Libyan cuisine

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Libyan Cuisine is the cooking traditions, practices, foods and dishes associated with the country of Libya. The cuisine derives much from the traditions of the Mediterranean, Berber, and Arab cultures.

Overview[edit | edit source]

Libyan cuisine is a mixture of the different Italian, Bedouin and traditional Arab culinary influences. The staple foods include couscous, pasta, and bread. Couscous is the most common staple food eaten by Libyans, it is a North African dish of small steamed balls of crushed durum wheat semolina that is traditionally served with a stew spooned on top.

Common Dishes[edit | edit source]

Some common Libyan dishes include Bazeen, Rice, Couscous, Asida, Shawarma, Makroudh, Hareesa, Mhalbi, Usban, Shorba, Batata Mubattana and Mbatten.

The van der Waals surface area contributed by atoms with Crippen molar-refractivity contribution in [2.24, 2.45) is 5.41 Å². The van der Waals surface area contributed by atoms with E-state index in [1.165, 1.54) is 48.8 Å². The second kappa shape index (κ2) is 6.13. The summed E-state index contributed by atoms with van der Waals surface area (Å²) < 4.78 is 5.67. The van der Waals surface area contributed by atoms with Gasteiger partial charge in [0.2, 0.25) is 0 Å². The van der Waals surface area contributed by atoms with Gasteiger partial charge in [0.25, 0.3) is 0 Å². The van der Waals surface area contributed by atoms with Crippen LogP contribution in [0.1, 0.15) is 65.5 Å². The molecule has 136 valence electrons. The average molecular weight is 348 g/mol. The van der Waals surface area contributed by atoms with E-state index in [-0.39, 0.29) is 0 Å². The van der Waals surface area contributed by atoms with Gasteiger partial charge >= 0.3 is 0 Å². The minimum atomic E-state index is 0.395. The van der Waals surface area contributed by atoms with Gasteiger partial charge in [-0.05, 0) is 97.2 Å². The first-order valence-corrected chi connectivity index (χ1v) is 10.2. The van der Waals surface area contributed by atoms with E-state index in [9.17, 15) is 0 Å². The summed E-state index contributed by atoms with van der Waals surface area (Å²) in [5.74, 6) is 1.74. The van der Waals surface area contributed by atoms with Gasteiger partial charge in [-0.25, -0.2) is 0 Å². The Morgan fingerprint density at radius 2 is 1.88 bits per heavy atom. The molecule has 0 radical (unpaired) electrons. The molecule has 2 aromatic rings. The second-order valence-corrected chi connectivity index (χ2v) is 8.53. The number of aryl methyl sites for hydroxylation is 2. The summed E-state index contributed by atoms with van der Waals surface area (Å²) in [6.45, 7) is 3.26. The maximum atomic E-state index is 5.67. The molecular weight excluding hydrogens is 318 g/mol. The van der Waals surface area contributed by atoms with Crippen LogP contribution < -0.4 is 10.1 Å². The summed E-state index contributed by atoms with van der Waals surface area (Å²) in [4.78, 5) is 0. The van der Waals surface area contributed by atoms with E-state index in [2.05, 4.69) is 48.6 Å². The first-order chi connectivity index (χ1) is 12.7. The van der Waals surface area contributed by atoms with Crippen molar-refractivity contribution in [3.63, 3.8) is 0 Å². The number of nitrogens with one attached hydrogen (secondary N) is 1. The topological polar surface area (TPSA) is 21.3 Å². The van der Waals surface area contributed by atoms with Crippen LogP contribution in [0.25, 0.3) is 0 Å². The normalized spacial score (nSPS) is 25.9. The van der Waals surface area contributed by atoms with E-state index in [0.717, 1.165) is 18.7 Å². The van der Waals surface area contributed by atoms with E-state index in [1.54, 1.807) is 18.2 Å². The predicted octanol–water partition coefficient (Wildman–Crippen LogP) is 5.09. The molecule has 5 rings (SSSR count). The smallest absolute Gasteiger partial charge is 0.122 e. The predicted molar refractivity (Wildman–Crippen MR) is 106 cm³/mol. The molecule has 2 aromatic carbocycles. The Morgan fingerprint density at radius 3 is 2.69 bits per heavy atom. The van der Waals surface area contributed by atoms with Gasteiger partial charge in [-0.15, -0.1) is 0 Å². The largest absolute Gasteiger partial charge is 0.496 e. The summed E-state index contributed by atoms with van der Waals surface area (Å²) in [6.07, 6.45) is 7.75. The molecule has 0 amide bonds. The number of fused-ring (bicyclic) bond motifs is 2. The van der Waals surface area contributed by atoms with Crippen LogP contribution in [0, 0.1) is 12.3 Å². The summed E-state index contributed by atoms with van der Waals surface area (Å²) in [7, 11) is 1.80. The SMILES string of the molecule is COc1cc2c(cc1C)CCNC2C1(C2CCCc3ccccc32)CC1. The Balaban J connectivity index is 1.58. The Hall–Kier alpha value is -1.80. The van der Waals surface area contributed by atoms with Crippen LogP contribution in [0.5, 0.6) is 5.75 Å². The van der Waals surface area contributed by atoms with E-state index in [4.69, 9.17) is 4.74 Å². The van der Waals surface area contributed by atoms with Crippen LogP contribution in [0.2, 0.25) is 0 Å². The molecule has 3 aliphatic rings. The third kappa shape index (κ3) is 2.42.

Bazeen[edit | edit source]

Bazeen is an unsweetened cake made from barley flour, water, salt and olive oil. It is formed into a dough, then placed in a circular mound on a dish and served with a tomato sauce, meat, vegetables and boiled eggs.

Couscous[edit | edit source]

Couscous is a staple food throughout the North African cuisines of Morocco, Algeria, Tunisia, Mauritania and Libya and to a lesser extent in the Middle East and Sicily.

Asida[edit | edit source]

Asida is a dish made up of a cooked wheat flour lump of dough, sometimes with added butter or honey.

Shawarma[edit | edit source]

Shawarma is a Middle Eastern meat preparation, where lamb, chicken, turkey, beef, veal, or mixed meats are placed on a spit, and may be grilled for as long as a day.

Beverages[edit | edit source]

Traditional Libyan drinks include Libyan tea, a thick, strong black tea that is often served with mint, and a drink made from dates or a lemon-infused drink that is often served with breakfast.

See also[edit | edit source]

Template:Libyan cuisine

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Contributors: Prab R. Tumpati, MD